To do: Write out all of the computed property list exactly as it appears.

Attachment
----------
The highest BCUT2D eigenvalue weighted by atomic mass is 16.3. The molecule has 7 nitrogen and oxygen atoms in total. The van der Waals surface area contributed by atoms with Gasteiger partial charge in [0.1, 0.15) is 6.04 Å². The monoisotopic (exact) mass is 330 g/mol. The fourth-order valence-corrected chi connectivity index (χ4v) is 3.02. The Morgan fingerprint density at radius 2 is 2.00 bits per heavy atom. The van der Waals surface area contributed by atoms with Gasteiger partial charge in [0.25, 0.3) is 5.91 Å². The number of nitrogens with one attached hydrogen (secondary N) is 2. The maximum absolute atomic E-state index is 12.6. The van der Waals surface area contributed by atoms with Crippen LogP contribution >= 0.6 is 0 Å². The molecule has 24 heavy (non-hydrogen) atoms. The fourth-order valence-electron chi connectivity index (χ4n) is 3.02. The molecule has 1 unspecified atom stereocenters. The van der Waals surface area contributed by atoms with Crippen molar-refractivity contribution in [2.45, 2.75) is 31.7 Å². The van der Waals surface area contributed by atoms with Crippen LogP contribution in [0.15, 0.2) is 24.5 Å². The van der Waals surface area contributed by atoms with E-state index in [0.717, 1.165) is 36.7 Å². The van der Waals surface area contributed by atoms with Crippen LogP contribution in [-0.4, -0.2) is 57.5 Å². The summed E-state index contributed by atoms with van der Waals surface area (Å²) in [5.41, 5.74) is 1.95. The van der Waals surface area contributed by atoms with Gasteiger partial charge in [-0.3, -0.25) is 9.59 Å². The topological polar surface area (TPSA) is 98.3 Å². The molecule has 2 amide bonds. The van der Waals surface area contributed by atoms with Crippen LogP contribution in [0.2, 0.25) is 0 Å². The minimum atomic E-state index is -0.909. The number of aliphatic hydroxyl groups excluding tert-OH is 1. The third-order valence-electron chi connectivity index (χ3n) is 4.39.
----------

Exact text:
The highest BCUT2D eigenvalue weighted by atomic mass is 16.3. The molecule has 7 nitrogen and oxygen atoms in total. The van der Waals surface area contributed by atoms with Gasteiger partial charge in [0.1, 0.15) is 6.04 Å². The monoisotopic (exact) mass is 330 g/mol. The fourth-order valence-corrected chi connectivity index (χ4v) is 3.02. The Morgan fingerprint density at radius 2 is 2.00 bits per heavy atom. The van der Waals surface area contributed by atoms with Gasteiger partial charge in [0.25, 0.3) is 5.91 Å². The number of nitrogens with one attached hydrogen (secondary N) is 2. The maximum absolute atomic E-state index is 12.6. The van der Waals surface area contributed by atoms with Crippen LogP contribution >= 0.6 is 0 Å². The molecule has 24 heavy (non-hydrogen) atoms. The fourth-order valence-electron chi connectivity index (χ4n) is 3.02. The molecule has 1 unspecified atom stereocenters. The van der Waals surface area contributed by atoms with Crippen molar-refractivity contribution in [2.45, 2.75) is 31.7 Å². The van der Waals surface area contributed by atoms with Crippen LogP contribution in [0.15, 0.2) is 24.5 Å². The van der Waals surface area contributed by atoms with E-state index in [0.717, 1.165) is 36.7 Å². The van der Waals surface area contributed by atoms with Crippen LogP contribution in [-0.4, -0.2) is 57.5 Å². The summed E-state index contributed by atoms with van der Waals surface area (Å²) in [5.41, 5.74) is 1.95. The van der Waals surface area contributed by atoms with Gasteiger partial charge in [-0.3, -0.25) is 9.59 Å². The topological polar surface area (TPSA) is 98.3 Å². The molecule has 2 amide bonds. The van der Waals surface area contributed by atoms with Crippen LogP contribution in [0.2, 0.25) is 0 Å². The minimum atomic E-state index is -0.909. The number of aliphatic hydroxyl groups excluding tert-OH is 1. The third-order valence-electron chi connectivity index (χ3n) is 4.39.